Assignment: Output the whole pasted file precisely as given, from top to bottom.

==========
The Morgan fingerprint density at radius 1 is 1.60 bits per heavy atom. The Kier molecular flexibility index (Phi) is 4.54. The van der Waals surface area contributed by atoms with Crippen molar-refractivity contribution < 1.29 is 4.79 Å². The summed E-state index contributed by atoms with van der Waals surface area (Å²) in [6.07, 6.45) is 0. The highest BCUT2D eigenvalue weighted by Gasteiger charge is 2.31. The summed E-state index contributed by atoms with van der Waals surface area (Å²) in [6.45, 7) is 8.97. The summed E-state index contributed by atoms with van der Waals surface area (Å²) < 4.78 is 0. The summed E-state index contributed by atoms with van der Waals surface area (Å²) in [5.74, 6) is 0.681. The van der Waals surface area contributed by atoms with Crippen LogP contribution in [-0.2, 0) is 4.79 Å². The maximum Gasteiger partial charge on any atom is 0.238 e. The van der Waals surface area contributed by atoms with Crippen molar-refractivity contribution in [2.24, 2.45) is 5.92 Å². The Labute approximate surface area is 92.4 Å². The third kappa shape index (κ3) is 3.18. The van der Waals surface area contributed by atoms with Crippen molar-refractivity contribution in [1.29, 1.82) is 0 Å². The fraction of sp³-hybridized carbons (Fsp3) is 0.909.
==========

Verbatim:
The Morgan fingerprint density at radius 1 is 1.60 bits per heavy atom. The Kier molecular flexibility index (Phi) is 4.54. The van der Waals surface area contributed by atoms with Crippen molar-refractivity contribution < 1.29 is 4.79 Å². The summed E-state index contributed by atoms with van der Waals surface area (Å²) in [6.07, 6.45) is 0. The highest BCUT2D eigenvalue weighted by Gasteiger charge is 2.31. The summed E-state index contributed by atoms with van der Waals surface area (Å²) in [6.45, 7) is 8.97. The summed E-state index contributed by atoms with van der Waals surface area (Å²) < 4.78 is 0. The summed E-state index contributed by atoms with van der Waals surface area (Å²) in [5.74, 6) is 0.681. The van der Waals surface area contributed by atoms with Crippen LogP contribution in [-0.2, 0) is 4.79 Å². The maximum Gasteiger partial charge on any atom is 0.238 e. The van der Waals surface area contributed by atoms with Crippen molar-refractivity contribution in [2.24, 2.45) is 5.92 Å². The Labute approximate surface area is 92.4 Å². The third kappa shape index (κ3) is 3.18. The van der Waals surface area contributed by atoms with Crippen molar-refractivity contribution in [1.29, 1.82) is 0 Å². The fraction of sp³-hybridized carbons (Fsp3) is 0.909.